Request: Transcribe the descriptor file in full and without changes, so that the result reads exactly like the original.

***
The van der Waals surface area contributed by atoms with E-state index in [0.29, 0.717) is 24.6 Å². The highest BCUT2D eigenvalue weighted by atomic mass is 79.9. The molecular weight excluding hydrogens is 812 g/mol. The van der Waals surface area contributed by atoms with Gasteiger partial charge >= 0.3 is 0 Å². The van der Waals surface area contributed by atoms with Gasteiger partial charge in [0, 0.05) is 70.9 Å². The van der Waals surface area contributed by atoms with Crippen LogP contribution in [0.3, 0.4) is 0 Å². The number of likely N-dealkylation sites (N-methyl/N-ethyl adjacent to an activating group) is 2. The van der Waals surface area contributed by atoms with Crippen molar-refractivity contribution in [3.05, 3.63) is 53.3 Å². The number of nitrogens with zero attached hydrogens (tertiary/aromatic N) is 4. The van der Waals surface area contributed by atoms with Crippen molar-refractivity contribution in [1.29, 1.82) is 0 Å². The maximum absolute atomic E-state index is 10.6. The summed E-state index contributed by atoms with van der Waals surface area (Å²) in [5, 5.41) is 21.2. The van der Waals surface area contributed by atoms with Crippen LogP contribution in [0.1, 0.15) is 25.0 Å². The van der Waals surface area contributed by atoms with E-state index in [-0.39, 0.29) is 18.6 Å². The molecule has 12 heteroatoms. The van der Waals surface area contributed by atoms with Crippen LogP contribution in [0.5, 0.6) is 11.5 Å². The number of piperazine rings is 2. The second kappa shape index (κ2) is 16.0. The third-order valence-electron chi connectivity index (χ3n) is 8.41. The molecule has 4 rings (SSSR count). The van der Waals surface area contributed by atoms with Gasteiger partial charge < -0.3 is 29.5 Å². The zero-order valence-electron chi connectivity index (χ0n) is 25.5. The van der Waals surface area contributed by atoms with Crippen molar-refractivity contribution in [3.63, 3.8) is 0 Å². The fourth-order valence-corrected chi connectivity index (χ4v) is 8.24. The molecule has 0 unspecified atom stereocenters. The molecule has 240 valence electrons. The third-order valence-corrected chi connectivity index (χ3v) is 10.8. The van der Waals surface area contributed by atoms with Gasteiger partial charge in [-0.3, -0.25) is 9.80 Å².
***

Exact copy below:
The van der Waals surface area contributed by atoms with E-state index in [0.29, 0.717) is 24.6 Å². The highest BCUT2D eigenvalue weighted by atomic mass is 79.9. The molecular weight excluding hydrogens is 812 g/mol. The van der Waals surface area contributed by atoms with Gasteiger partial charge >= 0.3 is 0 Å². The van der Waals surface area contributed by atoms with Gasteiger partial charge in [0, 0.05) is 70.9 Å². The van der Waals surface area contributed by atoms with Crippen LogP contribution in [0.3, 0.4) is 0 Å². The number of likely N-dealkylation sites (N-methyl/N-ethyl adjacent to an activating group) is 2. The van der Waals surface area contributed by atoms with Crippen molar-refractivity contribution in [3.05, 3.63) is 53.3 Å². The number of nitrogens with zero attached hydrogens (tertiary/aromatic N) is 4. The van der Waals surface area contributed by atoms with Crippen molar-refractivity contribution in [1.29, 1.82) is 0 Å². The maximum absolute atomic E-state index is 10.6. The summed E-state index contributed by atoms with van der Waals surface area (Å²) in [5, 5.41) is 21.2. The van der Waals surface area contributed by atoms with Crippen LogP contribution in [0.1, 0.15) is 25.0 Å². The van der Waals surface area contributed by atoms with E-state index in [-0.39, 0.29) is 18.6 Å². The molecule has 12 heteroatoms. The van der Waals surface area contributed by atoms with Crippen LogP contribution in [0.5, 0.6) is 11.5 Å². The number of piperazine rings is 2. The second kappa shape index (κ2) is 16.0. The third-order valence-electron chi connectivity index (χ3n) is 8.41. The molecule has 4 rings (SSSR count). The van der Waals surface area contributed by atoms with Gasteiger partial charge < -0.3 is 29.5 Å². The zero-order valence-electron chi connectivity index (χ0n) is 25.5. The van der Waals surface area contributed by atoms with Crippen molar-refractivity contribution in [3.63, 3.8) is 0 Å². The fourth-order valence-corrected chi connectivity index (χ4v) is 8.24. The molecule has 0 unspecified atom stereocenters. The molecule has 240 valence electrons. The third-order valence-corrected chi connectivity index (χ3v) is 10.8. The van der Waals surface area contributed by atoms with Gasteiger partial charge in [-0.3, -0.25) is 9.80 Å².